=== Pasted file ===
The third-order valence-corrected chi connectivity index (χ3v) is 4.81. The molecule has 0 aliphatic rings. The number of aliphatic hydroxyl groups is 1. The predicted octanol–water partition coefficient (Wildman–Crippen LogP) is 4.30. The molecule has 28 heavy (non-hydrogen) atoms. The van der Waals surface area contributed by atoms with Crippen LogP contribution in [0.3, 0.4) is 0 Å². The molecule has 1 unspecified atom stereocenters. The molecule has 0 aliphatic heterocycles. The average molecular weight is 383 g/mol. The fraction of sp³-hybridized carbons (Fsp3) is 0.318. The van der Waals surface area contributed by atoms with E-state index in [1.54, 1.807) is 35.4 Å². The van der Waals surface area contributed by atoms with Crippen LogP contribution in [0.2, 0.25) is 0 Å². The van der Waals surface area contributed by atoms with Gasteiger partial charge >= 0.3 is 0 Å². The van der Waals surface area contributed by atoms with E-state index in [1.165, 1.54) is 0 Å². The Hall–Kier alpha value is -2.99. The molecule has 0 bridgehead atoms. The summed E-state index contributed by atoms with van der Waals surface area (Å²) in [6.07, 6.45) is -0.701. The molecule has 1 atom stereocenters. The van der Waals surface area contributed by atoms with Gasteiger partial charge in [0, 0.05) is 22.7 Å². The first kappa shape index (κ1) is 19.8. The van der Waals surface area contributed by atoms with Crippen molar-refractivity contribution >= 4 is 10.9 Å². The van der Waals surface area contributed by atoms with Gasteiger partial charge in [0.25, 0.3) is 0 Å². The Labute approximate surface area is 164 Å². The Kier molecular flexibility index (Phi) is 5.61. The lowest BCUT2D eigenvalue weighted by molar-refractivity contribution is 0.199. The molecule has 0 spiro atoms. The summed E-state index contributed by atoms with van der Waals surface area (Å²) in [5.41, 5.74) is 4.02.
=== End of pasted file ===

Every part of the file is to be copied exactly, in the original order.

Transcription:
The third-order valence-corrected chi connectivity index (χ3v) is 4.81. The molecule has 0 aliphatic rings. The number of aliphatic hydroxyl groups is 1. The predicted octanol–water partition coefficient (Wildman–Crippen LogP) is 4.30. The molecule has 28 heavy (non-hydrogen) atoms. The van der Waals surface area contributed by atoms with Crippen LogP contribution in [0.3, 0.4) is 0 Å². The molecule has 1 unspecified atom stereocenters. The molecule has 0 aliphatic heterocycles. The average molecular weight is 383 g/mol. The fraction of sp³-hybridized carbons (Fsp3) is 0.318. The van der Waals surface area contributed by atoms with E-state index in [1.54, 1.807) is 35.4 Å². The van der Waals surface area contributed by atoms with Crippen LogP contribution in [0.2, 0.25) is 0 Å². The van der Waals surface area contributed by atoms with Gasteiger partial charge >= 0.3 is 0 Å². The van der Waals surface area contributed by atoms with E-state index in [1.165, 1.54) is 0 Å². The Hall–Kier alpha value is -2.99. The molecule has 0 bridgehead atoms. The summed E-state index contributed by atoms with van der Waals surface area (Å²) in [6.07, 6.45) is -0.701. The molecule has 1 atom stereocenters. The van der Waals surface area contributed by atoms with Gasteiger partial charge in [0, 0.05) is 22.7 Å². The first kappa shape index (κ1) is 19.8. The van der Waals surface area contributed by atoms with Crippen molar-refractivity contribution >= 4 is 10.9 Å². The van der Waals surface area contributed by atoms with Gasteiger partial charge in [0.25, 0.3) is 0 Å². The Labute approximate surface area is 164 Å². The Kier molecular flexibility index (Phi) is 5.61. The lowest BCUT2D eigenvalue weighted by molar-refractivity contribution is 0.199. The molecule has 0 spiro atoms. The summed E-state index contributed by atoms with van der Waals surface area (Å²) in [5.41, 5.74) is 4.02.